Two Canadian academics, an emergency-medicine doctor and a filmmaker, were arrested in Cairo two weeks ago, apparently swept up in the security forces’ crackdown on supporters of the ousted president Mohamed Morsi and the Muslim Brotherhood. The men have been held in prison since then, with no telephone contact with the outside.
A hearing was scheduled for Thursday, August 29, but the prosecutor did not show up, and a new hearing has not been scheduled.
Tarek Loubani and John Greyson arrived in Cairo the day before they were detained, Friday, August 16. They were en route to an emergency clinic at the Al-Shifa hospital in the Gaza Strip.
Loubani, 32 years old, a professor of emergency medicine at the University of Western Ontario, helped start a project between the University of Western Ontario and El Shifa hospital in Gaza two years ago. The program brought doctors from the University of Western Ontario to train Gaza physicians.
John Greyson, 53, a filmmaker and associate professor who teaches film studies at York University and is pursuing a doctorate at the University of Toronto, was accompanying Loubani to work on a documentary about the program.
The Friday the men were arrested, known as the Day of Rage, security forces clashed with Morsi supporters who poured into the streets to protest the violent dispersal of the pro-Morsi sit-ins earlier that week. The Canadian men’s timing was extremely unlucky.
“They were in downtown Cairo on Friday, which was a very bloody day in our history,” said Khaled El Shalakany, a lawyer who represents them, in interview with Canadian television, CBC News.
According to a letter protesting the arrests from the Middle East Studies Association to the Egyptian Prime Minister, the men got lost in Cairo and went to a police station to ask for directions to their hotel. But instead they were detained. Dr. Loubani called a contact in Canada and left only a short message: “We are being arrested by Egyptian police.”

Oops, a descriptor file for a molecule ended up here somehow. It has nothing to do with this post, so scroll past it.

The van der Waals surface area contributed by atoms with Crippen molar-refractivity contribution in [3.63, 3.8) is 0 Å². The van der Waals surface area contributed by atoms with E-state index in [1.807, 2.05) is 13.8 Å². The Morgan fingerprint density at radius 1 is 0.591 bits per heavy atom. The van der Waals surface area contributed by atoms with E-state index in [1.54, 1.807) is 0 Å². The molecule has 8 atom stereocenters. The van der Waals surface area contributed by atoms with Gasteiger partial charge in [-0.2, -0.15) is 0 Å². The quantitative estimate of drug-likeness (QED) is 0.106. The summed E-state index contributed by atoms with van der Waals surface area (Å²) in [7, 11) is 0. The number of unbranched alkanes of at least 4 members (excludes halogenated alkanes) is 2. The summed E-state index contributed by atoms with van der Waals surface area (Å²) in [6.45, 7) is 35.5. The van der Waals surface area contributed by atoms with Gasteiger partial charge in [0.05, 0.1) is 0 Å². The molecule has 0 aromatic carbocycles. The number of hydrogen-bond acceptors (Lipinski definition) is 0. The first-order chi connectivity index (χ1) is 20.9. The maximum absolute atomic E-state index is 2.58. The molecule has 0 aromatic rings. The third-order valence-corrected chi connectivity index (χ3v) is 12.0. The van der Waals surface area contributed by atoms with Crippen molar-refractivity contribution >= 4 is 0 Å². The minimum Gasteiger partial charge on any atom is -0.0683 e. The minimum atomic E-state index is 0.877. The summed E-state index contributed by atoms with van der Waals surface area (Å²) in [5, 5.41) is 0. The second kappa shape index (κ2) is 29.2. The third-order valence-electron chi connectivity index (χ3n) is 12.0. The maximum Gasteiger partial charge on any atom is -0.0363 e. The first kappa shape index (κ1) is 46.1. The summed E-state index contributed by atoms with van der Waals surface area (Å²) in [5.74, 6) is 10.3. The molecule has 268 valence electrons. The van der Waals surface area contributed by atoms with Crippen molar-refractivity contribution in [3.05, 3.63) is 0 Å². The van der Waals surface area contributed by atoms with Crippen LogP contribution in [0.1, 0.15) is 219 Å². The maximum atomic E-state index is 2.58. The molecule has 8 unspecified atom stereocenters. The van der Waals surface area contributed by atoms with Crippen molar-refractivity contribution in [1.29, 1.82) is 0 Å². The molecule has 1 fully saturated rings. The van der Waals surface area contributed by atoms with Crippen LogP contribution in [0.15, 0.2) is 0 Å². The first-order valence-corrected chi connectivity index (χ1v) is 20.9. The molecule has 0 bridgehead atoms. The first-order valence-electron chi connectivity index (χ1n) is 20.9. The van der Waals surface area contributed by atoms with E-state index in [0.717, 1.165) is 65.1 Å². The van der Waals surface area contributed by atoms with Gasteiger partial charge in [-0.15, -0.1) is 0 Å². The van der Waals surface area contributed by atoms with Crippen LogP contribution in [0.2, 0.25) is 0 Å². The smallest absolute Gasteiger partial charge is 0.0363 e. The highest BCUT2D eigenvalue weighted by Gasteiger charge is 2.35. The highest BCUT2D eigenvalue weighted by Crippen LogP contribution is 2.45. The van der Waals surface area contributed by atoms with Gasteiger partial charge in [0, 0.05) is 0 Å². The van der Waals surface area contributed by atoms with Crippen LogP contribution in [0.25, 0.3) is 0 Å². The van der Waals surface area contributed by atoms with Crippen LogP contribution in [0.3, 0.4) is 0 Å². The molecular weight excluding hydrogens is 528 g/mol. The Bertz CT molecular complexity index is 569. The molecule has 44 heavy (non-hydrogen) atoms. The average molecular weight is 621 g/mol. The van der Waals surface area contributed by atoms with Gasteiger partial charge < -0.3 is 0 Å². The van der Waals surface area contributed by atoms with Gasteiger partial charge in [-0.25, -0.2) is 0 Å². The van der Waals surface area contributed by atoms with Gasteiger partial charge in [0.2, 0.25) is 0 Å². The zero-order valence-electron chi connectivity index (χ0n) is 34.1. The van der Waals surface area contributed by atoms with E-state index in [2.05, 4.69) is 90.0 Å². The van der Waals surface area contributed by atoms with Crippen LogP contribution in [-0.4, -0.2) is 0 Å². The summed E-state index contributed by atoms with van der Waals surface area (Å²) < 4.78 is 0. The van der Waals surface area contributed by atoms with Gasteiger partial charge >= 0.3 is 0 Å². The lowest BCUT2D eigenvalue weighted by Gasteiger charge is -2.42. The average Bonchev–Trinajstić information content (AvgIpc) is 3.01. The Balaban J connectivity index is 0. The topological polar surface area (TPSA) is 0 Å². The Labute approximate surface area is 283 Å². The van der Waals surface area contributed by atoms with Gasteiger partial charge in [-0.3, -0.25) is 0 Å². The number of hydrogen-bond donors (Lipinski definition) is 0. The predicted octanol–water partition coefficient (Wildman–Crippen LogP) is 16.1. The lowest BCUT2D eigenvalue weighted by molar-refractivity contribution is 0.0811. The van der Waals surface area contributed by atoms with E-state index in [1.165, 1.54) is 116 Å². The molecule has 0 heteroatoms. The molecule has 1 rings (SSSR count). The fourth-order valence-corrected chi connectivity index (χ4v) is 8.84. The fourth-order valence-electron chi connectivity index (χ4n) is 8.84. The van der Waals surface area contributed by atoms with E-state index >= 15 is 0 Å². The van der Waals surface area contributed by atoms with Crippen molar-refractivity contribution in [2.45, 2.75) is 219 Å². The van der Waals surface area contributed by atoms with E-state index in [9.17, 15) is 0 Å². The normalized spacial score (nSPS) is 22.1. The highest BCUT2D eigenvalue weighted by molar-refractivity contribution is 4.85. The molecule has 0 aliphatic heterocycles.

Egypt’s military, in a broader sweep-up operation and mass arrest of supporters of the Muslim Brotherhood, ordered a state of emergency nationwide on August 14. The military-led government also temporarily closed off the border with Gaza. Border crossing had been made easier during the Morsi government when the Muslim Brotherhood was outspoken in its support of Hamas. Hamas is an Islamist organization that is an offshoot of the Muslim Brotherhood, with an associated military wing that won elections to the Palestinian Parliament in 2006. The Rafah crossing into the Gaza Strip was reopened last week, but the two Canadians remain in prison.
“Canada remains deeply concerned about the cases of Dr. Loubani and Mr. Greyson and we are disappointed that the hearing scheduled for today did not take place,” said Lynne Yelich, Canada’s minister of state in a statement on Thursday. “As we have not yet received confirmation of the charges, the Government of Canada calls for their release.”
Over 90,000 supporters have signed a petition to release the two men on Change.org, addressed to Canadian officials and the Egyptian ambassador to Canada, Wael Aboul-Magd.
“We recognize that Egypt is going through a painful transition,” said Mohammed Loubani, Loubani’s brother, in a statement. “But arresting a physician and filmmaker and detaining them without due process is clearly a step in the wrong direction.”
An e-mail requesting comment sent to Egypt’s ministry of interior, the country’s police authority, was not returned.
On Thursday, an Egyptian and a regional human rights group issued a joint statement condemning a “human rights crisis in Egypt” and calling on the Arab League to send a fact-finding mission to investigate the use of force.
“Continued dominance of security rhetoric and considerations will lead to further bloodshed and undermine opportunities for democratization, respect for human rights, and the achievement of social justice,” according to the statement issued by the Cairo Institute for Human Rights Studies. “This will in turn give rise to a social, political, and religious climate that fosters violence and terrorism.”